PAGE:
After the eerie quiet of last year, it’s thrilling to see the Edinburgh festivals return, even in a diminished form, to something too big to get your head around. Over the next month there are hundreds of things to see, online and off, with more being added by the day. We’ll be covering as much of it as we can in weekly pullouts which begin in our print edition on Saturday 31 July.
This is a completely personal and subjective list. All such lists are, if we’re honest about it. It’s things I think are interesting, based partly on my own tastes and partly on my experience of editing the Scotsman’s Edinburgh festivals coverage for almost two decades now. I’ve tried to focus on things for which you can still get tickets in some form or other (for example I’ve left out Enda Walsh’s Medicine, long since sold out). The festivals being what they are, it’ll probably be out of date just a few days from now, but in the meantime I hope it’s helpful.
Every Brilliant Thing, a comedy about living with depression created by Duncan Macmillan and Jonny Donahoe, has become a phenomenon since its Fringe debut in 2014, blazing a trail for a new genre of shows explicitly addressing mental health, from Fake it ‘Til You Make It to A Super Happy Story (About Feeling Super Sad). Donohoe returns this year with a ‘work in progress’ performance of his first new solo show in five years, exploring ‘the cycles of abuse that form and affect who we are’. Much like Every Brilliant Thing, it’s billed as ‘a funny and uplifting show about things that are not always funny and uplifting’.
www.shedinburgh.com, 25 August, 7.30pm.
Harry Hill’s Noise
“Harry is in a shed and at some point he’ll make a noise” is as much of a summary as you’re going to get for this live-streamed show by the most famous name in this year’s packed Shedinburgh programme.
www.shedinburgh.com, 7 August, 7pm.
This week the Film Festival announced the full programme for its return to August, and Annette is bound to be a talking point whether you love it or hate it. It’s a surreal musical directed by Leo Carax, who made the extraordinary and eccentric Holy Motors, it’s written by Ron and Russell Mael of Sparks (who also appear in the opening scene), and it stars Marion Cotillard as an opera singer and Adam Driver as her misanthropic comedian boyfriend.
Filmhouse, 23 August, and on general release from 3 September. www.edfilmfest.org.uk
The Soldier’s Tale
Based on a Russian folk tale, Stravinsky’s blend of theatre, dance and music was created in 1919, in the midst of the Spanish flu pandemic, for outdoor performances. All of this obviously feels very timely. Star violinist Nicola Benedetti leads an ensemble of musicians to bring the story back to life.
Edinburgh Academy Junior School, 21 August, and online from 27 August. www.eif.co.uk
One advantage of an online Book Festival is that you don’t have to worry about the biggest names selling out before you get a chance to book a ticket. In Rushdie’s case, you wouldn’t have got to see him live anyway since he’ll be appearing on a big screen at the Sculpture Court. The focus will be on Language and Truth, a new collection of essays written between 2003 and 2020, in which freedom of speech is a recurring theme.
Edinburgh International Book Festival, 20 August, 7pm. www.edbookfest.co.uk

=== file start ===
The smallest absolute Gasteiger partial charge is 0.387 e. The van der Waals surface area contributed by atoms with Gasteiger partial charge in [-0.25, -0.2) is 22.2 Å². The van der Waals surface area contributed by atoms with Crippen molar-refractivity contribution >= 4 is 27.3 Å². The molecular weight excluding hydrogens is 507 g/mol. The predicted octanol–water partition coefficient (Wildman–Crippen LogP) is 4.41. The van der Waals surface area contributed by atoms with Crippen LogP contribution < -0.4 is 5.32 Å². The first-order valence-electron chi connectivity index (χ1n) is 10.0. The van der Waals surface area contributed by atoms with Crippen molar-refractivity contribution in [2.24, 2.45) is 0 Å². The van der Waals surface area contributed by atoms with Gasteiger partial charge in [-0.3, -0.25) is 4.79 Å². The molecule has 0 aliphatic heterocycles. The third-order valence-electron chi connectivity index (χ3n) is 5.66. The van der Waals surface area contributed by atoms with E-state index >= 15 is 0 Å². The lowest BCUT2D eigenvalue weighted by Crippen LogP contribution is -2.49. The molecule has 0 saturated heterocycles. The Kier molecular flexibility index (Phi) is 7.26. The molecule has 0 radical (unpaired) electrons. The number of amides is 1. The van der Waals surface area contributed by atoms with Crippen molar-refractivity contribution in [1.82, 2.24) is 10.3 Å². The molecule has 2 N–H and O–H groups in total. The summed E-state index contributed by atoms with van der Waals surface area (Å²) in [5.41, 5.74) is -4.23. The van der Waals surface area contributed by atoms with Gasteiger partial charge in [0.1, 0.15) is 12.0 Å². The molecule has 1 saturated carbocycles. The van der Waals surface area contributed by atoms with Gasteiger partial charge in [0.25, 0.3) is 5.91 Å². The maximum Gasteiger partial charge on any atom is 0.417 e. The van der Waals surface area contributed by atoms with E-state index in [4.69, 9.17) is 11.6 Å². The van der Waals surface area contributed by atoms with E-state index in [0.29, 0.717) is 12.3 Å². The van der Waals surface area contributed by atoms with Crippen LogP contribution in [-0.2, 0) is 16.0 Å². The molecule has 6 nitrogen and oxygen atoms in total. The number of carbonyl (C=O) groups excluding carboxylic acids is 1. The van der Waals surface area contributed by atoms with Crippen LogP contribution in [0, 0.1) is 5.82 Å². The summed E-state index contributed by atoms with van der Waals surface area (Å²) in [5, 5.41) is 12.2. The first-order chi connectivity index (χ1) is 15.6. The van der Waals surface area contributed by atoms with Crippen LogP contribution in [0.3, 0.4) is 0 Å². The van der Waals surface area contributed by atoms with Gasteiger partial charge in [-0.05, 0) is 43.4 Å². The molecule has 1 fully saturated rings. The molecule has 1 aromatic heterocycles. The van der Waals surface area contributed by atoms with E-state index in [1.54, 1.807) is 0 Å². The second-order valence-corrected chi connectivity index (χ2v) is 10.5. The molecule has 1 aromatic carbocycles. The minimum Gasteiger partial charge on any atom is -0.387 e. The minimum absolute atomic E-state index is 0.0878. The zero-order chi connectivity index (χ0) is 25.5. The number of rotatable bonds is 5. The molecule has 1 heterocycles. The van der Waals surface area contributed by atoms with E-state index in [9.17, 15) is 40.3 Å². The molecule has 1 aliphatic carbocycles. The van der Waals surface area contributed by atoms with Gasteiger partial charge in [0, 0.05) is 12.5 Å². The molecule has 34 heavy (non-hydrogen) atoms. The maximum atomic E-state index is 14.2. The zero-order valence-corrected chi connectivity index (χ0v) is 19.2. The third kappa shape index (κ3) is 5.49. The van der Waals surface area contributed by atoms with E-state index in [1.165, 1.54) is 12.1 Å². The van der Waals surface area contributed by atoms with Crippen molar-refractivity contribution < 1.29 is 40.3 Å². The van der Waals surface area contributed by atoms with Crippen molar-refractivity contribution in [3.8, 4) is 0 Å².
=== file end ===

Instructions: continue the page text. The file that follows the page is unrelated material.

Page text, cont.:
Fringe of Colour
Now in its second year, Fringe of Colour’s online film festival already feels like an essential part of the Fringe, creating a protected space for artists and audiences of colour but also a means for white audiences to experience other perspectives without imposing themselves on a self-described ‘arts festival for us, by us’. For just £10 you get two weeks of films and discussions, this year grouped under four themes, Rituals, Flight, Protest and Self. The programme includes three new short film commissions, by Thulani Rachia, Paix and Mae Diansangu.
www.fringeofcolour.com, 1-14 August.
Frances Poet: Still & Sophia
The playwright who helped shape Adam Kashmiry’s extraordinary life story for the National Theatre of Scotland’s Adam has two new shows at the festival this year. Still is billed as “a celebration of Edinburgh, the souls who reside there, and the community they have created” and will be performed live to a limited capacity audience at the Traverse (and available online soon after). Sophia is the story of Sophia Jex-Blake, who campaigned for women's right to a medical education and became the first practising female doctor in Scotland; it will premiere online at the end of the month presented by Pitlochry Festival Theatre, the Royal Lyceum and Naked Productions. A formidable cast includes familiar faces Clare Perkins, Paul Higgins and Maryam Hamidi.
Everybody’s Talking About Jamie
The hit stage musical about a teenager dreaming of a career as a drag queen is now a film, released on Prime Video in September and getting a big screen showcase as part of the Edinburgh International Film Festival, with a special preview at Edinburgh Festival Theare and an outdoor after-party (dubbed ‘Edinburgh’s Talking About Jamie’) in St Andrew Square with cocktails, prizes and drag performances.
Festival Theatre and St Andrew Square, 20 August, www.edfilmfest.org.uk
In this debut show from Julia Taudevin and Kieran Hurley’s new company Disaster Plan, a group of women sing songs and tell stories about global migration across the centuries, drawing parallels between Scots fleeing the Highland clearances and the desperate stories of today’s refugees. It’s a powerful, empathetic hour, likely all the more so for being performed on a beach, where dreams of sanctuary are either fulfilled or tragically ended. The live performances are sold out but you can watch it online later in the month.
Apphia Campbell: Woke & Black is the Colour of My Voice
Have the George Floyd protests of 2020 given Woke, Apphia Campbell’s 2017 Fringe First winner, a new resonance? Probably only in the sense that they demonstrate the show’s central point, that black people keep having to fight the same civil rights battles over and over. Woke focuses on two women separated by four decades but united by experience – Black Panther Assatar Shakur and a fictional character beginning university just as the 2014 Ferguson riots are kicking off. If you’ve never seen it, you should. This year Campbell is performing both Woke and her earlier Fringe hit, the Nina Simone inspired Black is the Colour of My Voice, on alternate nights.